Disciple Up Episode 202
Do I Have a Soul or Am I a Soul?
Louie Marsh, 3-10-2021
This episode sparked by an e-mail from a listener named John, who wrote:
Please check out my biggest and best book – Everyday in the Spirit – https://tinyurl.com/3fct42zn
I was listening to a podcast called “The Bible Project” and the guys on there bring up a point about the word in Hebrew that is translated into English as “soul” doesn’t really mean what we think. They say we are translating it wrong and that we don’t have a soul if you translate the word correctly it means the throat. The gateway to your innermost part of your body. I am confused about what that means as far as if I go to heaven or not when I die or what
Great question and indicative of a lot of what some people are saying these days about the soul and after life. So on this episode we’re going to dive in and check out what some scholars say about this and how in the end the Bible Project guys and I agree, but we disagree with how to get there.
Link are in the show notes to what I’ll be referencing as well as a link to the Bible Project so you can listen and decide for yourself.
Exegetical Fallacies by D.A. Carson, Baker Books – https://tinyurl.com/25635e3z
Commentary on the Old Testament by Keil-Delitzch, – https://tinyurl.com/pbdyyach
The Bible Project; https://www.stitcher.com/show/the-bible-project
Bible Project Episode Description (bold & underlining is mine)
You Are A SoulThis is our first episode related to our new word studies video on the Hebrew word “Nephesh” which often gets translated as “soul” in English bibles. In Hebrew the most basic meaning of the word is “throat.” Which seems weird to us. So how did we get “soul” from “throat”? Tim and Jon discuss.
In the first part of the episode (0-12:30), Tim and Jon outline where the word “soul” comes from (Old English), and why most people think that a core teaching of the Bible is people “having souls.” Jon asks how much you can really separate the ideas of a person’s “mind, soul, and body.”
In the second part of the episode (12:30-41:20), Tim explains that the Hebrew word “Nephesh” is an extremely common word in the Hebrew Old Testament. It occurs over 700 times, but less than 10% of the time is it translated as “soul.” It also gets translated as “life”, “heart”, “you”, “people” and several other words.
Tim outlines some famous verses in the Old Testament that use the word soul. Like Psalm 42 “ As the deer pants…My soul thirsts for you” the original meaning is Hebrew is “my throat thirsts for you.”
Tim explains that the word Nephesh is designed to show the essential physicality of a person. Whereas “soul” connotes the non-physicality of a person.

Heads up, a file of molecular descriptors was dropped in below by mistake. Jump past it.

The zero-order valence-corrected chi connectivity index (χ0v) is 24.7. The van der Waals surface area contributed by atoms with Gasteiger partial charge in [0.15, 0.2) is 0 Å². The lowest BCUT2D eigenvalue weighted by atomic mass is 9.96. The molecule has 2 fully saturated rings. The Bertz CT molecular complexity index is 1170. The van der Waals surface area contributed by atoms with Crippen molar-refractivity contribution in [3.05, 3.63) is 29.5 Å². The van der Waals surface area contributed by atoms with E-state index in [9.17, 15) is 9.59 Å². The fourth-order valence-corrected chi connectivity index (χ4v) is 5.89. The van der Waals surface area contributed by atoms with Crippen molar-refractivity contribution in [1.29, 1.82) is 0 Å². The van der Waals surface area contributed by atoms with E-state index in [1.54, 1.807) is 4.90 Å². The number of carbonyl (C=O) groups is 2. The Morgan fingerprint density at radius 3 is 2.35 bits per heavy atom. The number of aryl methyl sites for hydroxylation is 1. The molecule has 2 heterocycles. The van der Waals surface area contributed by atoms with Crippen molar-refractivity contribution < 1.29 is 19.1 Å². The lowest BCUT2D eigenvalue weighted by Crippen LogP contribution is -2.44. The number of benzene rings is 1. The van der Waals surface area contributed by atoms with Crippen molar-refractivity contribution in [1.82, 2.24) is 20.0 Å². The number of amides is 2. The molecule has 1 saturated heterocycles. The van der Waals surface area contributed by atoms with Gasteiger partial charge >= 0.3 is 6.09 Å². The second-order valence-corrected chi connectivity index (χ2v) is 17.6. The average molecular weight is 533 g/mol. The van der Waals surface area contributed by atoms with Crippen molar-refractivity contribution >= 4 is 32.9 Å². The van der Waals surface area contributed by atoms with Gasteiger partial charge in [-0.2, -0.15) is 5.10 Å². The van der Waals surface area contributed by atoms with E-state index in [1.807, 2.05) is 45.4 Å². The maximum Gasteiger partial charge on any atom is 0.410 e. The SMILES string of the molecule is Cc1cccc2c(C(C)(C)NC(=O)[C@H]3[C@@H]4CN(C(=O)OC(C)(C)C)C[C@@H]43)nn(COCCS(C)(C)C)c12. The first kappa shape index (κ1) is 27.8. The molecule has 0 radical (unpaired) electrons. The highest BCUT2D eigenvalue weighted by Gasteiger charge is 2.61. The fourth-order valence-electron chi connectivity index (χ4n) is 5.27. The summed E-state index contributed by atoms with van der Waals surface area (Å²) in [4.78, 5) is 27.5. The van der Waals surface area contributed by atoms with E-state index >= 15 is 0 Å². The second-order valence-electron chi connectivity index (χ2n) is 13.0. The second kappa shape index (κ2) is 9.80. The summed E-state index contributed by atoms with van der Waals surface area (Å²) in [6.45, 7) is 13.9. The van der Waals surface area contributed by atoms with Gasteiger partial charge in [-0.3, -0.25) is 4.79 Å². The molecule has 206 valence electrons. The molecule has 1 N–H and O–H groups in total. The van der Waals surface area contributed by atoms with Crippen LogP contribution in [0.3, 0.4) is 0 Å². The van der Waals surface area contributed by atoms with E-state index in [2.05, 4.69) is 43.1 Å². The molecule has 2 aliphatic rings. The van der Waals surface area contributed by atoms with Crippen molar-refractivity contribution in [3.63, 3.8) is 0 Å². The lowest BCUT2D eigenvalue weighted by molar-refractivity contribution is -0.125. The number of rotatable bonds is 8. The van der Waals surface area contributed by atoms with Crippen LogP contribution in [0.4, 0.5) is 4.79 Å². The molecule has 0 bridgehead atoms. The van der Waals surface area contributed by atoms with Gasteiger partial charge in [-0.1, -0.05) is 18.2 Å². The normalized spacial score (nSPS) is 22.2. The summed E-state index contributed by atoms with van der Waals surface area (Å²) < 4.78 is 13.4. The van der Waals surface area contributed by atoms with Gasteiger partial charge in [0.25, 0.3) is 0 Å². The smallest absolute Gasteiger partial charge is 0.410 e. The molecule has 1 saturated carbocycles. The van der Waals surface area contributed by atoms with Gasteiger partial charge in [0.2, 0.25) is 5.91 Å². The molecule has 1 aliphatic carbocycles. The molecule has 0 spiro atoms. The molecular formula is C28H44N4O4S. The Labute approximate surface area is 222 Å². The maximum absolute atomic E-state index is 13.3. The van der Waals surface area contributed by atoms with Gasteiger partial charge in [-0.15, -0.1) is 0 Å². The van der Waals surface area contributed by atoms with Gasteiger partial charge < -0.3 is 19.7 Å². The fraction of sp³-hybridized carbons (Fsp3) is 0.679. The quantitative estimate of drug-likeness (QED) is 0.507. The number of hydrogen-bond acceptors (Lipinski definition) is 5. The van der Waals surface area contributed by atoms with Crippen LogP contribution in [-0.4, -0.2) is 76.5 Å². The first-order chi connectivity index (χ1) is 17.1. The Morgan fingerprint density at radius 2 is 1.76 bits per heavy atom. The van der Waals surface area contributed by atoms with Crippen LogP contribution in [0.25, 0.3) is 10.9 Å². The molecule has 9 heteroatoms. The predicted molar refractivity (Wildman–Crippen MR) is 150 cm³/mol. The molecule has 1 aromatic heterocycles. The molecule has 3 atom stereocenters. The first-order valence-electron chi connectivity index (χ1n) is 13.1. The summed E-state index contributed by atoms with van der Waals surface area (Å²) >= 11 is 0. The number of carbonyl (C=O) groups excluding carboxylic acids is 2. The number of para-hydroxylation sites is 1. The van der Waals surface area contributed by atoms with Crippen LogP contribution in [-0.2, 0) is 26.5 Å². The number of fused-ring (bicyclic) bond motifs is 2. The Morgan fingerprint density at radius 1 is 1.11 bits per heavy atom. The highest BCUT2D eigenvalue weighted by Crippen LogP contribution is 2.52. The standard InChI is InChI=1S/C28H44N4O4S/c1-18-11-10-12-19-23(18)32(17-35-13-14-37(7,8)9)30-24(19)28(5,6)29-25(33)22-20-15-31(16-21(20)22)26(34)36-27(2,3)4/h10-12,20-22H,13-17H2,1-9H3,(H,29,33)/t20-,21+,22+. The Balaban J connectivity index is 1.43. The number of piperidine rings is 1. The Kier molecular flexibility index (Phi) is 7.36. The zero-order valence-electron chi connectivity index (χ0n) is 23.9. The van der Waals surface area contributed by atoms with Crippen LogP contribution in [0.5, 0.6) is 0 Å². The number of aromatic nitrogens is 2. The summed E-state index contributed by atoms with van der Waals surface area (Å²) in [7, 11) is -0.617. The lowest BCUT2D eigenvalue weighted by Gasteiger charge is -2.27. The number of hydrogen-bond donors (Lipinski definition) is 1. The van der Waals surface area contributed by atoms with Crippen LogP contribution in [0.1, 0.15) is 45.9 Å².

In the third part of the episode (41:20-end), Tim says “Nephesh” isn’t just used to describe humans, but also used to describe animals and what the land produced in Genesis. “And God said ‘Let the waters teem with living Nephesh.’”
The bottom line, biblically, is that people don’t have souls. They are souls. They don’t have “nephesh” they are “nephesh.” And the ultimate hope for Christians is not a disembodied existence living as souls, but an embodied existence living in their Nephesh.
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Strong’s Talking Greek & Hebrew Dictionary.
Hebrew Word: נֶפֶשׁ
Phonetic Pronunciation: neh’-fesh
English Words used in KJV:
miscellaneous translations 47
[Total Count: 753]
from <H5314> (naphash); properly a breathing creature, i.e. animal or (abstract) vitality; used very widely in a literal, accommodated or figurative sense (bodily or mental) :- any, appetite, beast, body, breath, creature, × dead (-ly), desire, × [dis-] contented, × fish, ghost, + greedy, he, heart (-y), (hath, × jeopardy of) life (× in jeopardy), lust, man, me, mind, mortally, one, own, person, pleasure, (her-, him-, my-, thy-) self, them (your) -selves, + slay, soul, + tablet, they, thing, (× she) will, × would have it.
Vine’s Expository Dictionary of Old Testament and New Testament Words.
Usage Number: 1
Part Of Speech: Noun
Strong’s Number: <H5315>
Original Word: נֶפֶשׁ, nepesh
Usage Notes: “soul; self; life; person; heart.” This is a very common term in both ancient and modern Semitic languages. It occurs over 780 times in the Old Testament and is evenly distributed in all periods of the text with a particularly high frequency in poetic passages.
The basic meaning is apparently related to the rare verbal form, nāpash. The noun refers to the essence of life, the act of breathing, taking breath. However, from that concrete concept, a number of more abstract meanings were developed. In its primary sense the noun appears in its first occurrence in Gen. 1:20: “the moving creature that hath life,” and in its second occurrence in Gen. 2:7: “living soul.”